Third parties continue to be able to hold any such registrations despite this being a type of third party interest in the relevant individual’s affairs, and the distinction with the TPO prohibitions presumably lies in the difference between what falls within the scope of the player or manager’s football employment and what simply represents their external commercial affairs.8 What falls within and outside the scope of employment in a sporting context is certainly not a new issue (particularly from a tax standpoint), but in this context it might reasonably be assumed that the transfer and registration-related economic rights (e.g. Tevez and Mascherano territory) are certainly football employment related, whilst the ability for the same player to exploit their own trade marks sits outside of the scope of the same player’s football employment. Perhaps the distinction is a moot point, but the fact remains that unconnected third parties can and frequently do retain ownership over a player or manager’s trade marks and exploit the same for commercial gain – this appears to be distinct from third party gains received from TPO/TPI.

To illustrate how these trade mark ownership anomalies arise, it is worth turning to some practical examples:

Chelsea’s Filing Strategy

The situation that has unravelled with the Mourinho trade marks is certainly unusual, but it is not the first time the club has taken the initiative to register marks for a high-profile player or manager. In June 2009, less than two weeks after the announcement that Carlo Ancelotti was to take over the hot seat at Stamford Bridge, Chelsea filed a EUTM for the word ‘Ancelotti’ in relation to a variety of clothing items and other goods (EU008361032). Chelsea deployed a similar tactic after breaking the British transfer record to sign striker Fernando Torres for £50m in 2011, filing registrations for ‘Torres’ and ‘Fernando Torres’ with the UK IPO (UK00002575323 and UK00002575320). Even the name of Chelsea’s billionaire owner, Roman Abramovich, has been registered as a trade mark by the club in respect of beers and alcoholic beverages (UK00002349828).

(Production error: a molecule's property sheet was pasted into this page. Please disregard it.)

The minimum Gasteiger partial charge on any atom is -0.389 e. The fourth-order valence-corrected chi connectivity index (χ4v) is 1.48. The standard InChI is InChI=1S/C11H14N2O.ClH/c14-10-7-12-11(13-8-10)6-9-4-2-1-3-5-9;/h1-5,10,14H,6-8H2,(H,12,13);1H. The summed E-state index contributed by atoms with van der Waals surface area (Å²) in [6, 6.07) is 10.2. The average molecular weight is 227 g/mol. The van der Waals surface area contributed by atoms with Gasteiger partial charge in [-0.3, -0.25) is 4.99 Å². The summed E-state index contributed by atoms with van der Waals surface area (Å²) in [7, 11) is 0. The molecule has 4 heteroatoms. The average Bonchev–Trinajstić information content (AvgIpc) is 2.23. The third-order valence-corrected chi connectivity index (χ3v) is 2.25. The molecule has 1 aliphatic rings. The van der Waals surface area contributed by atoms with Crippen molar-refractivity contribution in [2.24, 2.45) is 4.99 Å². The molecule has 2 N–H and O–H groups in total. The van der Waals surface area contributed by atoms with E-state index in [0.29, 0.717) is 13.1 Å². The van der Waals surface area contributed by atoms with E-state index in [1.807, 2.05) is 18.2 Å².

It is unclear to what extent Chelsea has actually exploited these marks, and some may query the prevalence of Ancelotti-branded ‘lingerie and hosiery’ in the Chelsea club shop (covered by the registration!). Some of the marks might, therefore, be vulnerable to a revocation challenge (either in whole or in part) on the grounds of non-use.9 Nevertheless, the advantages of Chelsea’s filing strategy should not be completely overlooked, and the London club will no doubt have benefitted financially from holding the keys to the Mourinho marks.

“The Normal One”

Whilst Mourinho is the self-proclaimed “Special One”, Liverpool Manager Jürgen Klopp famously described himself as “The Normal One” when he was appointed in October last year and Liverpool FC took the initiative to register this as a EUTM in May 2016 (EU014695092). Should Klopp move on to pastures new, in the absence of agreed contractual terms, any new club looking to brand merchandise with this slogan could risk infringing Liverpool’s trade mark.

Cristiano Ronaldo

An interesting case study on third party brand ownership concerns one of the most decorated players in the modern game, Cristiano Ronaldo. A series of trade marks for ‘Cristiano Ronaldo’ and similar permutations are owned by Eden Parfums Limited for a variety of colognes and cosmetic products. One would expect Cristiano to benefit from this arrangement financially and to have appropriate contractual protection in place with Eden Parfums, perhaps involving the assignment of the trade marks in the event of a falling out between the parties.